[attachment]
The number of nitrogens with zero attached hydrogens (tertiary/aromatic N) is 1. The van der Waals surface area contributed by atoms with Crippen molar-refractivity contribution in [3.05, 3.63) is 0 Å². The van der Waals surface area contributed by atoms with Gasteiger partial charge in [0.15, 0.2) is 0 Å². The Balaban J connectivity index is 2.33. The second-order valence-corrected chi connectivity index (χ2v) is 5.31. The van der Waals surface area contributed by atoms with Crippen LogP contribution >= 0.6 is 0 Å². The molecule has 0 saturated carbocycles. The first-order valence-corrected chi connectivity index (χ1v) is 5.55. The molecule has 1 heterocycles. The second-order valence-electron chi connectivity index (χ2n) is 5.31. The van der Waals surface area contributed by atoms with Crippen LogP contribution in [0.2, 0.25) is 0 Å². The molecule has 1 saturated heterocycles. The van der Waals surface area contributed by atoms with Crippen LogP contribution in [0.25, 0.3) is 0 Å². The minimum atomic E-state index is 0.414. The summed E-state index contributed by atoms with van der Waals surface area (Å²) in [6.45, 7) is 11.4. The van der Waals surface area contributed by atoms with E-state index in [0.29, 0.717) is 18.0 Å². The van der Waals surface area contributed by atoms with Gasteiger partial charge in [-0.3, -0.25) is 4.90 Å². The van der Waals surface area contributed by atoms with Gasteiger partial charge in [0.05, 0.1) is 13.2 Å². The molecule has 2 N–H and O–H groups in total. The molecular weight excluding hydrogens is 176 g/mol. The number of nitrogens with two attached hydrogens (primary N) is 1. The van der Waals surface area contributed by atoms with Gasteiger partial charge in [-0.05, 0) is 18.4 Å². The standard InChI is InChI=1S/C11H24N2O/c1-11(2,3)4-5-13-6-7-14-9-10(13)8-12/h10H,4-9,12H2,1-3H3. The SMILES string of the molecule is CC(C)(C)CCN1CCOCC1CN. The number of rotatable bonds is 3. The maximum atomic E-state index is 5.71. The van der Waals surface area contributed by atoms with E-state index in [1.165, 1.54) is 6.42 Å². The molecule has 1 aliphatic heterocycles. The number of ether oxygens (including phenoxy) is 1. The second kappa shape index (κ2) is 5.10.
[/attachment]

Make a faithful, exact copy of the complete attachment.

The number of nitrogens with zero attached hydrogens (tertiary/aromatic N) is 1. The van der Waals surface area contributed by atoms with Crippen molar-refractivity contribution in [3.05, 3.63) is 0 Å². The van der Waals surface area contributed by atoms with Gasteiger partial charge in [0.15, 0.2) is 0 Å². The Balaban J connectivity index is 2.33. The second-order valence-corrected chi connectivity index (χ2v) is 5.31. The van der Waals surface area contributed by atoms with Crippen LogP contribution >= 0.6 is 0 Å². The molecule has 0 saturated carbocycles. The first-order valence-corrected chi connectivity index (χ1v) is 5.55. The molecule has 1 heterocycles. The second-order valence-electron chi connectivity index (χ2n) is 5.31. The van der Waals surface area contributed by atoms with Crippen LogP contribution in [0.2, 0.25) is 0 Å². The molecule has 1 saturated heterocycles. The van der Waals surface area contributed by atoms with Crippen LogP contribution in [0.25, 0.3) is 0 Å². The minimum atomic E-state index is 0.414. The summed E-state index contributed by atoms with van der Waals surface area (Å²) in [6.45, 7) is 11.4. The van der Waals surface area contributed by atoms with E-state index in [0.29, 0.717) is 18.0 Å². The van der Waals surface area contributed by atoms with Gasteiger partial charge in [-0.3, -0.25) is 4.90 Å². The van der Waals surface area contributed by atoms with Gasteiger partial charge in [0.05, 0.1) is 13.2 Å². The molecule has 2 N–H and O–H groups in total. The molecular weight excluding hydrogens is 176 g/mol. The number of nitrogens with two attached hydrogens (primary N) is 1. The van der Waals surface area contributed by atoms with Gasteiger partial charge in [-0.05, 0) is 18.4 Å². The standard InChI is InChI=1S/C11H24N2O/c1-11(2,3)4-5-13-6-7-14-9-10(13)8-12/h10H,4-9,12H2,1-3H3. The SMILES string of the molecule is CC(C)(C)CCN1CCOCC1CN. The number of rotatable bonds is 3. The maximum atomic E-state index is 5.71. The van der Waals surface area contributed by atoms with E-state index in [1.165, 1.54) is 6.42 Å². The molecule has 1 aliphatic heterocycles. The number of ether oxygens (including phenoxy) is 1. The second kappa shape index (κ2) is 5.10.